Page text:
Blackbook vs. The Corner Bistro (And The Gays, Too)


FOODIE HOMOPHOBIA — First, the important part: Blackbook editor Nick Haramis went to the West Village’s Corner Bistro came “for an order of fries, but left with a black eye, a few welts, and an employee screaming “faggots” as he threw me to the floor”, which sounds like a terrible way to spend your Friday night. To top it off, after being booted from the joint, Haramis called the police and was told there was nothing they could do, then he went back to the bar to speak with the manager and was told to get lost and never come back, then he went and wrote a blog post about it on Blackbook’s site and everyone questioned his story. Would you like fries with your injustice, Nick? Update: Turns out, as there often is, there’s another side to this story — which paints Haramis as the instigator.

A good sample comment from Nick’s post is this:

“As a long term resident of NYC, I’ve been to the Corner Bistro many times. Although it is not a “gay restaurant”, it is very gay friendly. There is obviously more to this story than what Nick is writing. You can’t expect to go into a restaurant with an attitute and expect good service. My guess is that got what they deserved! “

And you know what? We’ve been to the Corner Bistro a bazillion times as well. It’s our ex-boyfriend’s (Hi Matthew! Look, you’re getting a mention in Queerty!) favorite dive in the whole world and while we think it’s you know, whatever, it’s always seemed gay-friendly.

That said, I don’t care if you’re the flamiest queen of queentown doing your impersonation of Bea Arthur during childbirth, calling someone a faggot and hitting them is never ‘deserved’.

In any event, poor Nick was forced/compelled to write a follow-up filling in the details and answering reader questions:

“Why didn’t a group of gay men stand up for themselves?

Of the five of us, only two were gay. Two were straight men, and one was a woman. The fact that we didn’t fight back says less about sexuality, and more about an aversion to violence.

I’m sure there will be other questions. And I’m sure most of the people who run and maintain the restaurant are nice people—I’ve never once had a problem in the past. And while I’m sorry that things have escalated to the point where I’ve found myself dealing with a private matter in a public forum, I’m also sort of proud: we may not have fought back at the time, but consider this response—which will be my last on the matter—my left hook.”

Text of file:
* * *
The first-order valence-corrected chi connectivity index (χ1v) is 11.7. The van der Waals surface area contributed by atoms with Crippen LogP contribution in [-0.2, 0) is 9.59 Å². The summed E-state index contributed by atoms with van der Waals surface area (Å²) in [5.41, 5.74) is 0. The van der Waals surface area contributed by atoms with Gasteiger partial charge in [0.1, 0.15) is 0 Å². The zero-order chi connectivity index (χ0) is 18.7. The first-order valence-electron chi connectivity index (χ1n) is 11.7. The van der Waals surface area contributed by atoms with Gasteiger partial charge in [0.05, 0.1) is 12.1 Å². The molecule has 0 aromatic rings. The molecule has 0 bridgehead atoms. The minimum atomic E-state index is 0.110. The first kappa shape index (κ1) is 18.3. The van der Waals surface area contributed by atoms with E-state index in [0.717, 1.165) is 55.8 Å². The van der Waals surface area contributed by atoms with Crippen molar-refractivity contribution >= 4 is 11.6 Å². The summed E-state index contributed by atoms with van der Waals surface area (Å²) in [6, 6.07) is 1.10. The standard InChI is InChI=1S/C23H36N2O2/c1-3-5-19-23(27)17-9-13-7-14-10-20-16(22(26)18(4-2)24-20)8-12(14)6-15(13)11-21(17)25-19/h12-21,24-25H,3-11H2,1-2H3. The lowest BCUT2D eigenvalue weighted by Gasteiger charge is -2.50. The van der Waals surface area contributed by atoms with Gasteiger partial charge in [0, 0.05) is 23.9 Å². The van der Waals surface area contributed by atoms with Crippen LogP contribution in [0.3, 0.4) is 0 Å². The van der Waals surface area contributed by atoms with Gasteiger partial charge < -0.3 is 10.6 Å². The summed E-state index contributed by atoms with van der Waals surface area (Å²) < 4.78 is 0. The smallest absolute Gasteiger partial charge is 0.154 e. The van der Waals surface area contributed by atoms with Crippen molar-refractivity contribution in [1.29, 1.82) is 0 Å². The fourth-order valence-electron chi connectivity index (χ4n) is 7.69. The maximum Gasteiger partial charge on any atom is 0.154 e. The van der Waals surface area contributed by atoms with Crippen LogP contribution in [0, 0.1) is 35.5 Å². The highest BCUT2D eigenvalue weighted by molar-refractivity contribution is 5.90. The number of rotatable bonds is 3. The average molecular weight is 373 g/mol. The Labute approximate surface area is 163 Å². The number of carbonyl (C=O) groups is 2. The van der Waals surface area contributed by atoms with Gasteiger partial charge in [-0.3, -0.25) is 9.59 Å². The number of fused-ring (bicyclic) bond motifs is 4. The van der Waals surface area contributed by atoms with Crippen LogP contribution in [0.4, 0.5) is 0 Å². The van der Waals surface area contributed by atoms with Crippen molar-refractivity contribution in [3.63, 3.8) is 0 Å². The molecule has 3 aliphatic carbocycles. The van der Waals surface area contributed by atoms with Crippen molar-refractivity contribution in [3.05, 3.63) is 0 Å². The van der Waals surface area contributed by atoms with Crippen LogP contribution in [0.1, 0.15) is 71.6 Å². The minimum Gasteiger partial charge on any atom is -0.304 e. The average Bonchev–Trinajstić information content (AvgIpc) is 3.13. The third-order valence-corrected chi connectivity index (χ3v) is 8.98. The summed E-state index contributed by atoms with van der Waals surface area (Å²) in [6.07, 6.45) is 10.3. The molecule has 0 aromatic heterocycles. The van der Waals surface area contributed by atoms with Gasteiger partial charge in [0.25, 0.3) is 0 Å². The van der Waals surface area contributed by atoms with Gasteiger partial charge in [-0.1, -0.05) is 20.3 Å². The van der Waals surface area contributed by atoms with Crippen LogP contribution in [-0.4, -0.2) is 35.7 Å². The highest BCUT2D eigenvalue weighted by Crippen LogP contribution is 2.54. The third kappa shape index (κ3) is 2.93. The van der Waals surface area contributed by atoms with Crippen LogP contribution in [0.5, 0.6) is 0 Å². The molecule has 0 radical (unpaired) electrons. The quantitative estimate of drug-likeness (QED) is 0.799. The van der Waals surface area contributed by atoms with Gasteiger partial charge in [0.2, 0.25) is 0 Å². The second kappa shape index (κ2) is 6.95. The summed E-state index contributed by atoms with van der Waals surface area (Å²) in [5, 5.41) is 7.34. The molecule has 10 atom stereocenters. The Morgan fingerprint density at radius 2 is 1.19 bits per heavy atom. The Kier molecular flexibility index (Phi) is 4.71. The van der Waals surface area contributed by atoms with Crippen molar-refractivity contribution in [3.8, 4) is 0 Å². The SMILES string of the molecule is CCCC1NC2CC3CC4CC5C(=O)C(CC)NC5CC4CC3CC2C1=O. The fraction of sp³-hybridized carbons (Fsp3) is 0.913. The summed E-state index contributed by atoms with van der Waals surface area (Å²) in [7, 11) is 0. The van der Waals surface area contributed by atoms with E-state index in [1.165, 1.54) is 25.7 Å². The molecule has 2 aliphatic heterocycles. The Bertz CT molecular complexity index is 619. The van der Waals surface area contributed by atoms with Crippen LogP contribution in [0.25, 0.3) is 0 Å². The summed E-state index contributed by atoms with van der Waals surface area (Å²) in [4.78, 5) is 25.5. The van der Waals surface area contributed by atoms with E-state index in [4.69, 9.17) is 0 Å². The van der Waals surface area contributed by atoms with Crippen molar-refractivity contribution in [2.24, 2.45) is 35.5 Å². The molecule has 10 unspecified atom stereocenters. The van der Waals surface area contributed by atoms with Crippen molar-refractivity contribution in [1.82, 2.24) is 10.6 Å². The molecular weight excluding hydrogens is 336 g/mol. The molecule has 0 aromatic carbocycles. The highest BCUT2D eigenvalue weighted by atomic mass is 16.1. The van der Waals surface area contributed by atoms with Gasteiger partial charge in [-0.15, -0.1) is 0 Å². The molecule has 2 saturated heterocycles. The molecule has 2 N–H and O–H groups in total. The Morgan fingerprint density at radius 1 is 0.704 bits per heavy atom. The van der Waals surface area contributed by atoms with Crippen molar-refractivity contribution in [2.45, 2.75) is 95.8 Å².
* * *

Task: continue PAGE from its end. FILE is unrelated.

Like anyone who this has ever happened to, we understand Nick’s anger. When living in New Mexico, with same previously mentioned ex-boyfriend (look! twice!), two guys came up to us after we were eating at a pizza joint and punched my ex. I called the police and loudly announced that I was writing down the driver’s license of the kid’s truck, who shouted that he hadn’t been involved at all. A woman who saw the incident promised to stay til the police arrived, but when they did, they told me there was really nothing they could do and that it would be a matter of ‘he said vs. he said.’

If this has never happened to you, you know the immense feeling of frustration that comes with doing the right thing, but being told that your reward is nothing. What a shame that Haramis not only was beaten-up by a homophobic waiter, but also, to some extent, by the skeptical gays whose impulse wasn’t to react with outrage or sympathy, but with skepticism and derision.

Update: Another story of violence had at Corner Bistro, via Gothamist:

A few years ago, I was actually beat up by the waiter of Corner Bistro (Muscly Asian guy – always wears a Yankees hat). The bartender had said something really insulting to me out of nowhere, and I responded in a like manner. The next thing I know, my hands were being held behind my back and I was pummeled several times, leaving me bruised on my face and neck.

While it had nothing to do with gay bashing (I’m straight, for one), the incident left me feeling incredibly helpless. At the time, I was under 21, and I didn’t think there was anything I could do without incriminating myself. My brother even went to the bar the following day to find out their perspective on the situation, only to hear denial from the white-haired bartender/owner (“Um…I don’t know what you’re talking about…”, etc.).

I’m sure these incidents are not isolated; I would guarantee that many other patrons have been put in similar situations. An employee of any business should never touch, hit, push, or punch any customer, no matter the situation, especially if you run an operation that serves alcohol.

Anyway, I was just going to say, if you could offer my support to the victim, at least tell him he’s not the only one.

A note from publisher David Hauslaib: Perhaps the only reason you’re hearing about Nick Haramis’ story of homophobic violence is because he works in media. If you’re unfamiliar, BlackBook is one of those trendy “downtown” fashion/style magazines that’s very glossy and chic. Albeit read by fewer people than, say, Entertainment Weekly, it’s very well known inside the bubble of Manhattan media. Read: People like us at Queerty. (Gay connection: BlackBook‘s former editor Aaron Hicklin now runs Out.) Which is great for Haramis, because he gets a very public soapbox to report Corner Bistro’s homophobia, but not so great for other victims of violence or discrimination, who don’t have ears bent toward their stories. Which is where Queerty always has and always will play a part: If you’re ever in a similar situation, tell us! Or at the very least, blog about it yourself and send us the link. Stories like these should not go unnoticed or unreported. Our growing readership, which includes politicos, members of law enforcement, the mainstream news media, and fellow average citizens, can enact change.

Meanwhile, Corner Bistro’s phone number is 212-242-9502.